What are carbohydrates?
Carbohydrates are a macronutrient along with protein and fat. They are essential for a vast amount of cellular activity such as brain and nervous system function and energy production, which is important when you’re an athlete in need of all possible sources of energy.
A quick summary of the importance of carbohydrates
- They provide the most readily available energy source for our bodies to fuel endurance sports and activities. Our body requires less oxygen to burn carbohydrates so this makes them a highly efficient fuel source too.
- Glucose is the main carbohydrates in our diet used for energy, brain function and the nervous system function. Running low on this fuel source can result in you becoming lethargic and disoriented. A lapse in concentrating or performing even simple tasks can become more challenging.
- The body uses carbohydrates to metabolise fats. So, ensure those levels are topped up to keep those fat furnaces going.
- Complex carbohydrates are slower absorbing and nutrient rich and should be consumed more than the simple carbohydrates in your overall diet.
- Carbohydrates can be ingested before your activity to get you fuelled and ready; during an activity to sustain your efforts, and after an activity to replenish used glycogen stores, boost immune system and energy levels.
Different types of Carbohydrates
All sugars have an impact on blood sugar level and these levels can be influenced by the amount and structure of the carbohydrates consumed. Carbohydrates are comprised of carbon (C), hydrogen (H) and oxygen (O) bonded together in a ratio of 2:1 of H to O atoms (like water).
Monosaccharides are carbohydrates made of one sugar unit. They include glucose, fructose, and galactose.
Glucose is the most important source of energy in organisms. It can be absorbed directly into the blood and moves around the body as blood sugar.
Fructose found in fruits, honey and vegetables is the sweetest of all carbohydrates and is almost twice as sweet as table sugar (sucrose). It too is digested into the blood but takes a little longer to breakdown, therefore resulting in lower insulin spikes than glucose.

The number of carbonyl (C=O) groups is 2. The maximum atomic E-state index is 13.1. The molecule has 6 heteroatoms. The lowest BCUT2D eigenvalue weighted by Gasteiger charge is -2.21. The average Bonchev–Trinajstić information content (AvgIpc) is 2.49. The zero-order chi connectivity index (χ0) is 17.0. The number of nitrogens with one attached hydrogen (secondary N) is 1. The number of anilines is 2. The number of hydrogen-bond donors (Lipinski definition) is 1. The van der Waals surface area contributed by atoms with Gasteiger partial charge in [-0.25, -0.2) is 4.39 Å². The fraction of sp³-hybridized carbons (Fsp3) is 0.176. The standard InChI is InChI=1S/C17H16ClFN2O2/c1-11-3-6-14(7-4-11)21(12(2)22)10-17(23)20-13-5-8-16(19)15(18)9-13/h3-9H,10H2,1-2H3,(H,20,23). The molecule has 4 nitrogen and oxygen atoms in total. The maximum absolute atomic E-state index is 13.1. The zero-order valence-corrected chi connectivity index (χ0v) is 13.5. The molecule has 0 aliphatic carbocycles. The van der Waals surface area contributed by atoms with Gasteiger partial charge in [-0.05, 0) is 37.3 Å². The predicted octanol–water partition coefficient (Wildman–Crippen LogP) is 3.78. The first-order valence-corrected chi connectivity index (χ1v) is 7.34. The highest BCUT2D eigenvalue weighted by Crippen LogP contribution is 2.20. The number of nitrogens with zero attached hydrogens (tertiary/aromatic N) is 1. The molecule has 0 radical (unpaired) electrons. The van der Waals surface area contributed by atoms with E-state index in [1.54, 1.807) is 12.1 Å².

Galactose (ose = milk sugar) is another monosaccharide and when combined with a glucose molecule it forms the milk sugar, lactose.
Disaccharides are carbohydrates made up of two sugar molecules. Sucrose, which is table sugar is made of glucose and fructose molecules. Lactose, as mentioned above is made of galactose and glucose and is found in milk from mammals. Maltose or malt sugar is made of two glucose molecules and is the main carbohydrate in beer!
Oligosaccharides are made up of between 3 and 10 units of sugar and examples can include raffinose, stachyose, and verbascose. Examples include some fruits, whole grains, legumes, and some cruciferous vegetables. Do note that we don’t really digest this stuff well, so it tends to zip through our digestive system where it is later fermented before exiting our system.
Polysaccharides have more than 10 sugar units. Some examples are starch made of amylose and amylopectin, fibre made of cellulose and chitin, and glycogen or animal starch. Major sources of starches are rice, wheat, potatoes, and maize and are the storage forms within plants.